On Maundy Thursday, Lutherans love to get to the Last Supper, where Jesus began the practice of giving us His Body and Blood for the forgiveness of our sins through bread and wine. But because we’re so anxious to get to the table and receive God’s gifts, we tend to forget to wipe our feet.
The evening began with Jesus putting on a towel like an apron, grabbing a dishpan, and washing the road dirt and toe cheese off his disciples’ feet. It was a dirty, stinky job, usually reserved for servants, but Jesus came to serve, so He got His hands dirty for them and for us.
But because He served us all the way to the cross, it’s time for us to serve others. Besides all the opportunities to serve people in our daily lives, we can pick up the towel in church as well. The act of service means that, even while attending the service to receive God’s gifts of forgiveness, comfort, strength, and more, we have the opportunity to serve others.
Think about your most recent “Customer Service” experience. Was it positive or negative? Why? Who needs to do the work in that situation, the representative or the customer? When the disciples arrived for the Passover dinner, feet needed to be washed, but nobody wanted to grab a towel, so Jesus did and told us to do likewise. How can we “wash the feet” of guests when they come into our church? Each of us represents the church to them, so each of us is responsible…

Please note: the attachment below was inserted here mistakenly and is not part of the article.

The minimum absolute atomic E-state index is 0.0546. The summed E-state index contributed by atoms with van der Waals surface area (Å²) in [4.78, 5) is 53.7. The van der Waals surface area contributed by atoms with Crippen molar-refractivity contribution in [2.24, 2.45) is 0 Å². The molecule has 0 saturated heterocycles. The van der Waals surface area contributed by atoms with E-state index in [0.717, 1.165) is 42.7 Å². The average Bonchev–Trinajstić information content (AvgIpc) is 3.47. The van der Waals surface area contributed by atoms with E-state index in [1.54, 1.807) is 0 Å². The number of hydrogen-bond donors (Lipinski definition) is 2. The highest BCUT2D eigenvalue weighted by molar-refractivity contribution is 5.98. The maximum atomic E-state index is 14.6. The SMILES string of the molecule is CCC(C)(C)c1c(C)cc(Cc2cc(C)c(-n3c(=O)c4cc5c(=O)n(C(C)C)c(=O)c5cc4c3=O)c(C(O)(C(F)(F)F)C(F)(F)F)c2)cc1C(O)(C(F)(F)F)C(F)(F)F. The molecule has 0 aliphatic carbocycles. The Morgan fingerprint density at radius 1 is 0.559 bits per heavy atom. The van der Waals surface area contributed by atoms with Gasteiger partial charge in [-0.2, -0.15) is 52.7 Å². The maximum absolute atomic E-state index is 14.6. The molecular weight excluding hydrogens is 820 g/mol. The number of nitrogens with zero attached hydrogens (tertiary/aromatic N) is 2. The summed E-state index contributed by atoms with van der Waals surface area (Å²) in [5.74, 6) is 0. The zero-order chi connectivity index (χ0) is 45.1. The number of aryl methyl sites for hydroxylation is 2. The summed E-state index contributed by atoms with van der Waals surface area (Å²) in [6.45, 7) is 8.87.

- to do the work
- to grab a towel
- to make them feel welcome
- to let them have the good seats (in the back if they like)
- to let them know they will make friends here
- to point them to what they need, like bathrooms, Sunday School classes, and more information about the church
- to let them see the love and acceptance of the One who ate with sinners in your words and body language
God continues to give us tremendous opportunities to serve our neighbor and bring His love to them. May you always find joy as you scrub foot goo.